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Tuesday, 20 March, 2001, 11:55 GMT
Farewell bacon and salad cream, hello gym
A bacon sandwich
No butties: streaky bacon is off the RPI shopping list
The UK is becoming a nation of health-conscious gym members who prefer organic fruit and veg to a bacon butty, according to the government's key measure of inflation, the Retail Price Index (RPI).


When the index began in 1947 it included wild rabbits, candles and corsets

David Blunt, Office for National Statistics
The basket of 650 of the most purchased items has been radically altered to reflect Britain's growing obsession with healthy living.

Traditional staples such as salad cream and streaky bacon are out, while herbal tea, mayonnaise and salmon fillets are in.

Gym membership has also been added to the shopping basket, which is meant to reflect a typical household's expenditure over the course of a year.

Changing tastes

The RPI, released on Tuesday, is reviewed annually, giving a fascinating picture of Britain's changing shopping habits.

"When the index began in 1947 it included wild rabbits, candles and corsets.

In this year
Salmon fillets
Mayonnaise
French stick
Herbal tea bags
Energy drinks
Home computer desk
Women's strappy top
Baseball caps
Mini disc players
Health club membership
"These days, we are into computers and camcorders, as well as the basic commodities such bread and rice."

"Less than 5% of the basket will change every year," David Blunt, of the Office for National Statistics, told BBC Radio 5 Live.

Other items to be dropped from the basket this year include jigsaws and soft toys, in favour of DVD discs, mini disc players and fizzy energy drinks.

In fashion, women's ski pants are out, while evening dresses and strappy tops are in.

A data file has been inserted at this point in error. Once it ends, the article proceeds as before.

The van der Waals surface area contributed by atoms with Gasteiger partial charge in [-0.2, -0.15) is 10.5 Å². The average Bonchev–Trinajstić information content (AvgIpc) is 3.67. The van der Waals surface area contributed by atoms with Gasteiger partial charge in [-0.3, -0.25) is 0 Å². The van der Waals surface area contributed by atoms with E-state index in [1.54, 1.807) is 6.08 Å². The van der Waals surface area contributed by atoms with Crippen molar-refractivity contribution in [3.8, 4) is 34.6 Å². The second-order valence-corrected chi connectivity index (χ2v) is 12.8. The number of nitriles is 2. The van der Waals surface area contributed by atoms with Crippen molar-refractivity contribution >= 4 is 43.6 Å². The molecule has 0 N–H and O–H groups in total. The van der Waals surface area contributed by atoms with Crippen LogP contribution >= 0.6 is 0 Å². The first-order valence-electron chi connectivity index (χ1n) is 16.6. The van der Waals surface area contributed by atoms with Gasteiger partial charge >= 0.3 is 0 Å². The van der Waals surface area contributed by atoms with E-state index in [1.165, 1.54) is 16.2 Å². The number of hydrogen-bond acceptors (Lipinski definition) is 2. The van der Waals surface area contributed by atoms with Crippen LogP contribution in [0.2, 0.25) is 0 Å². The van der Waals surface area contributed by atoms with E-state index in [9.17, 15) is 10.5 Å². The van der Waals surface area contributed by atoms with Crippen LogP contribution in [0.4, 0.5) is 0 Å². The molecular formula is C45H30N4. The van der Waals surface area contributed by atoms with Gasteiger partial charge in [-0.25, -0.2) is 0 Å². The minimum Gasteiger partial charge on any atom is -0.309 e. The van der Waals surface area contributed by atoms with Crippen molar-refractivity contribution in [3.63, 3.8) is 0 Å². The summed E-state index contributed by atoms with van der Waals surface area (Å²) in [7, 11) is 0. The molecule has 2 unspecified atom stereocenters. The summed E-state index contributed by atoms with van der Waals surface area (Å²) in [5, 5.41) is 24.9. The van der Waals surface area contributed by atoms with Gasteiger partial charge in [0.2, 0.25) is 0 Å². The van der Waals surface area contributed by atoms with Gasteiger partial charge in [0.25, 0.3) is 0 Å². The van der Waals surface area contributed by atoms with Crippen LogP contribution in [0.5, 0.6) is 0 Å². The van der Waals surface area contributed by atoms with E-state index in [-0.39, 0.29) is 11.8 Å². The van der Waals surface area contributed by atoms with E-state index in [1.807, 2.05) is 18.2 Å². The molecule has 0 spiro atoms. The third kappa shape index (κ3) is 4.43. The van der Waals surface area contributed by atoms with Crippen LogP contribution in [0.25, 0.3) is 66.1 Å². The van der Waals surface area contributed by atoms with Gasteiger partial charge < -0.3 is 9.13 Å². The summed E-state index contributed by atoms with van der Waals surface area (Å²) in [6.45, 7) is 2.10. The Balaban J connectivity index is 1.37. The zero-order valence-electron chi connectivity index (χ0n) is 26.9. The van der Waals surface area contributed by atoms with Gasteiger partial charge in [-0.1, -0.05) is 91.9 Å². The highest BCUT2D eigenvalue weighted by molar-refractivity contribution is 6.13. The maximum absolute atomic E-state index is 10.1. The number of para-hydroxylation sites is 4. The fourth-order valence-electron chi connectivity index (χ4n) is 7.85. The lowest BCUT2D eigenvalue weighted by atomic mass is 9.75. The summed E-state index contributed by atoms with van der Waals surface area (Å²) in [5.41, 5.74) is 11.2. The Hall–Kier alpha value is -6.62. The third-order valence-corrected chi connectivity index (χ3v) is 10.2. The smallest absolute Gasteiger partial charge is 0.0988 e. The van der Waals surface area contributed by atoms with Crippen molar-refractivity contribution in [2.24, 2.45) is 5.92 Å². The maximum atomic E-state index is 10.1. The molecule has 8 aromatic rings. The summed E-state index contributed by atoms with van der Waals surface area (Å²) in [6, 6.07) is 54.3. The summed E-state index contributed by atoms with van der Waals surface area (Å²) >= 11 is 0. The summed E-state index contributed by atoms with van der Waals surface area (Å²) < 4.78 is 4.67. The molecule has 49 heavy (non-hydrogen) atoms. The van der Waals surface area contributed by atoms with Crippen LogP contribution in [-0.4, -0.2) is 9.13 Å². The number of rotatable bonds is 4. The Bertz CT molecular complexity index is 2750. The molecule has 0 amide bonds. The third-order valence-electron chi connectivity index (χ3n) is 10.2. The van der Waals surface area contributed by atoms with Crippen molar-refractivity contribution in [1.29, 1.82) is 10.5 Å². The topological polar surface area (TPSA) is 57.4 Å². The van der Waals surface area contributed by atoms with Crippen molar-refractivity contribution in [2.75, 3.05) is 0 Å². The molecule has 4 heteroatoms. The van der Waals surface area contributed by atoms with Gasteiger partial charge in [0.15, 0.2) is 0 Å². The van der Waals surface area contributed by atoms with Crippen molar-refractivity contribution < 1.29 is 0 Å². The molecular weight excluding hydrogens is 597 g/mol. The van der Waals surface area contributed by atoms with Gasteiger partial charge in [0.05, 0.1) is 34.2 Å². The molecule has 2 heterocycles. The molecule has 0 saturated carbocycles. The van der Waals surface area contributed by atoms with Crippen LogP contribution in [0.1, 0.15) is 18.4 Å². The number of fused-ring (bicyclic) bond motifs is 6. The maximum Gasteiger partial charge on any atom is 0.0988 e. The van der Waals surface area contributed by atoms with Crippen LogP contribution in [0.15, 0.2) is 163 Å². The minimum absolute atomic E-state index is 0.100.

In the household goods section, a nest of tables has been replaced by home computer table.

Out
Rainbow trout
Salad cream
Streaky bacon
Delivered milk
Nest of tables
Women's ski pants
Jigsaw puzzles

The healthy trend began in 2000, when luncheon meat and custard powder were dropped in favour of broccoli and packed salads.

The prices of the items in the basket are checked monthly in 150 towns and cities throughout the UK.

Slight increase

Inflation rose slightly in February, from 1.8% to 1.9%.

It had previously been falling steadily for 22 months, ahead of the government's targets, fuelled by a price war between the big supermarkets.

The rate fell sharply in January, to 1.8%, the lowest level since 1976.

The ONS says the main reason for the January fall was the 4p per litre cut in unleaded petrol.

It is also watching the price of meat, which has been affected by the foot and mouth crisis.

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See also:

20 Mar 01 | Business
UK inflation nudges up to 1.9%
26 Feb 01 | UK
Three square snacks a day
16 Nov 99 | The Economy
Row over the national shopping basket
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